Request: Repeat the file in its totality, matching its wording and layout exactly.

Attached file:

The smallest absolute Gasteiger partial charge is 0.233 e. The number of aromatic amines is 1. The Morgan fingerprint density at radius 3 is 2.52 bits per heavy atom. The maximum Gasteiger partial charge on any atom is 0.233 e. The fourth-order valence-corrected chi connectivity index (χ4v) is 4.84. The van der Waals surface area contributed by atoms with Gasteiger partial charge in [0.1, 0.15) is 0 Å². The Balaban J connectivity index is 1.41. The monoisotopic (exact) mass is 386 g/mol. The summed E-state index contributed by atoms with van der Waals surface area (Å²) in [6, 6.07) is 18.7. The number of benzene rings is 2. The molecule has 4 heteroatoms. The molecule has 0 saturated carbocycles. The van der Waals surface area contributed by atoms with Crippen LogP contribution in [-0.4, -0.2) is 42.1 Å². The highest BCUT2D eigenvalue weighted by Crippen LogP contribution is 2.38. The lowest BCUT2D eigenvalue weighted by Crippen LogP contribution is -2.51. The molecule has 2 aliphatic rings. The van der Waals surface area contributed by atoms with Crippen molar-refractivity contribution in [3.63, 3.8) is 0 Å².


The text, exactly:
The smallest absolute Gasteiger partial charge is 0.233 e. The number of aromatic amines is 1. The Morgan fingerprint density at radius 3 is 2.52 bits per heavy atom. The maximum Gasteiger partial charge on any atom is 0.233 e. The fourth-order valence-corrected chi connectivity index (χ4v) is 4.84. The van der Waals surface area contributed by atoms with Gasteiger partial charge in [0.1, 0.15) is 0 Å². The Balaban J connectivity index is 1.41. The monoisotopic (exact) mass is 386 g/mol. The summed E-state index contributed by atoms with van der Waals surface area (Å²) in [6, 6.07) is 18.7. The number of benzene rings is 2. The molecule has 4 heteroatoms. The molecule has 0 saturated carbocycles. The van der Waals surface area contributed by atoms with Crippen LogP contribution in [-0.4, -0.2) is 42.1 Å². The highest BCUT2D eigenvalue weighted by Crippen LogP contribution is 2.38. The lowest BCUT2D eigenvalue weighted by Crippen LogP contribution is -2.51. The molecule has 2 aliphatic rings. The van der Waals surface area contributed by atoms with Crippen molar-refractivity contribution in [3.63, 3.8) is 0 Å².